2. i’m honestly starting to come to the conclusion, based on the lively discussion in the comments here, that there may in fact be two different heirloom varietals of the stayman winesap out there, having now had some excellent ones from Barnard’s Orchard in Kennett Square, PA and some absolutely horrendous ones from my current locale. our apple-ranking friend Frange here seems likely to have stumbled across the Shit Tier staymans, which brings me to an interesting third(and a half) question(s):

      3) how are we to tell the difference between the Shit Tier varietal and the God Tier varietal?
      3.5) and what are we to name these two vastly different types of guy (and by guy i mean apple) to avoid future confusion with similarly devastating consequences?

      1. It’s worth another look since the Stayman apple is an heirloom with many different sports depending on region and it seems growers don’t frequently discern between those sports when naming them. To confuse matters further the Winesap apple is a very similar heirloom with many sports as well and sellers don’t frequently name various sports of the Winesap. And finally, the third layer is that the Stayman-Winesap (a combination of the Stayman apple and Winesap apple) is a totally different apple that sometimes growers just call “Stayman” or just call “Winesap”. For the average consumer it’s difficult to know which of these many apples you’re gonna get and so, for now, I have only ranked the Stayman-Winesap regardless of region. But based on the positive comments I will look into it further.

  6. I have been living in Florida for 20 years but do still occasionally remenice about the wonderful Stayman-Winesap experienced often in the Blue Ridge/Front Royal area of Virginia. It is the tart, sweet taste of a cool Fall morning. Wish I could grown them here alongside tropical fruit but, alas, everything has it’s best place.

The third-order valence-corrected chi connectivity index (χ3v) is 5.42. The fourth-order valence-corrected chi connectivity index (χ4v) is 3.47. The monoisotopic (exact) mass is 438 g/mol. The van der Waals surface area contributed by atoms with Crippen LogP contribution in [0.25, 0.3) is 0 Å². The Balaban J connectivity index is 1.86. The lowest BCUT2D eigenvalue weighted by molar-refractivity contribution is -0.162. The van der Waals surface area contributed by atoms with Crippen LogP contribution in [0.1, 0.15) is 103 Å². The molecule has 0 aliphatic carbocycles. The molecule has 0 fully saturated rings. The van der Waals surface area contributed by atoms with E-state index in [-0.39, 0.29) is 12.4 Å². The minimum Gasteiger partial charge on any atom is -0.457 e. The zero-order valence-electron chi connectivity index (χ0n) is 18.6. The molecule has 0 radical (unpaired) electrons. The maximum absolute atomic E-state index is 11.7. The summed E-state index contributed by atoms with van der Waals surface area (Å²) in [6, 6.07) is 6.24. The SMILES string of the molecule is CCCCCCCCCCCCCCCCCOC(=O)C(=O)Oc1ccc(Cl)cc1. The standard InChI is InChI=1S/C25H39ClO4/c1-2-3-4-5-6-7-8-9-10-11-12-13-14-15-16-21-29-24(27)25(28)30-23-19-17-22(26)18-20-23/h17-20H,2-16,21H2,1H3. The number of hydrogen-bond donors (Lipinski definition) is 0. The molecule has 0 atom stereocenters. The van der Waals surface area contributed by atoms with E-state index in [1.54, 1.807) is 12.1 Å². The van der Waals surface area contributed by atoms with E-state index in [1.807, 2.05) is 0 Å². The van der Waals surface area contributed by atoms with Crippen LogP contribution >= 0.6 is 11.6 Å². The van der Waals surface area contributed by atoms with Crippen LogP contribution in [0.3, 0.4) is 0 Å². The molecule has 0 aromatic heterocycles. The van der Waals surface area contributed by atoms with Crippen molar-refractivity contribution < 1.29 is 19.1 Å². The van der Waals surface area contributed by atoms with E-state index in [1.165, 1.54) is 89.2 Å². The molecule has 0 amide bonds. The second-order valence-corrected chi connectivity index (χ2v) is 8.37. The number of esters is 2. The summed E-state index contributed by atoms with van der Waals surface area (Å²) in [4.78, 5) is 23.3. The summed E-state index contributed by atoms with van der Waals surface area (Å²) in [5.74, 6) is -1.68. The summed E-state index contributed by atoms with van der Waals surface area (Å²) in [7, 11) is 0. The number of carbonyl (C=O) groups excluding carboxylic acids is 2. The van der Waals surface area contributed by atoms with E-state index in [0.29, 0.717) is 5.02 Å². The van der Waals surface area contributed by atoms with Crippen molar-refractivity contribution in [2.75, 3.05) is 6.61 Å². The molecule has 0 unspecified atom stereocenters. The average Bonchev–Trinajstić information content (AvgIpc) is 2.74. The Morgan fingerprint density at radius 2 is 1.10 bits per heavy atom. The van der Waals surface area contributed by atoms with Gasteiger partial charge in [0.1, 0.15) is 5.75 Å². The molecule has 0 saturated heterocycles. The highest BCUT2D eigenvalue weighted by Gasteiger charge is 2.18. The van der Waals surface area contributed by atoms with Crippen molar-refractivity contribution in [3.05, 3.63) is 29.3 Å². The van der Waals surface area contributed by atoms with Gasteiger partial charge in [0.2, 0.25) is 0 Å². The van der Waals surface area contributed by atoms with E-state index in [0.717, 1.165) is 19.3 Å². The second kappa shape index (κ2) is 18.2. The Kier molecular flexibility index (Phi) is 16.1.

1. What places around Front Royal would you find them at? I’m in that area currently and have only found one orchard with them so far (near Sperryville) and was not impressed, but these were always my parents’ favorite apples and my mother used to sing their praises, so I’m determined to find good ones somewhere.

  7. Once again, Stayman winesap is an apple that requires a great deal of attention when growing, and has to be picked at the right time. If the grower knows what they are doing, it can easily be one of the best apples on the planet. But I also, have had some pretty bad Stayman winesaps before. Those instances of course, were only when I tried them from different growers, new to me, who had absolutely no idea what they were doing. When the grower sucks, even most of the other prestigious apples they grow will taste of ass.

  8. The Stayman/Winesap apple is my favorite to eat out of hand! Love the flavor/bite it has. I wait every year for them to ripen here in Ohio, late October.

  9. Those from Virginia and North Carolina know that Staymans and Winesaps are two different apple varieties. It even says so on the Virginia government apple website (VA Apple Board, part of the VA Dept. of Agriculture – Maybe update this to reflect that? It sounds like what you’ve had is just the Winesap variety.

    1. Yeah it’s really confusing! Stayman-Winesap is different from Winesap – some call the Stayman Winesap its own apple some say Stayman Winesap and Stayman are the same thing.

  10. I don’t know what you ate but it wasn’t a Stayman. Or it was old and not properly stored.

    Almost every other apple variety commonly found in stores is downright boring to me in comparison. Honeycrisps/Sweetango are okay but still are a far cry from and much, much less versatile than a Stayman.

    It has a very complex flavor and is an excellent keeper (it’s Feb and I just used the last of my apples for a pie, most were still in great shape).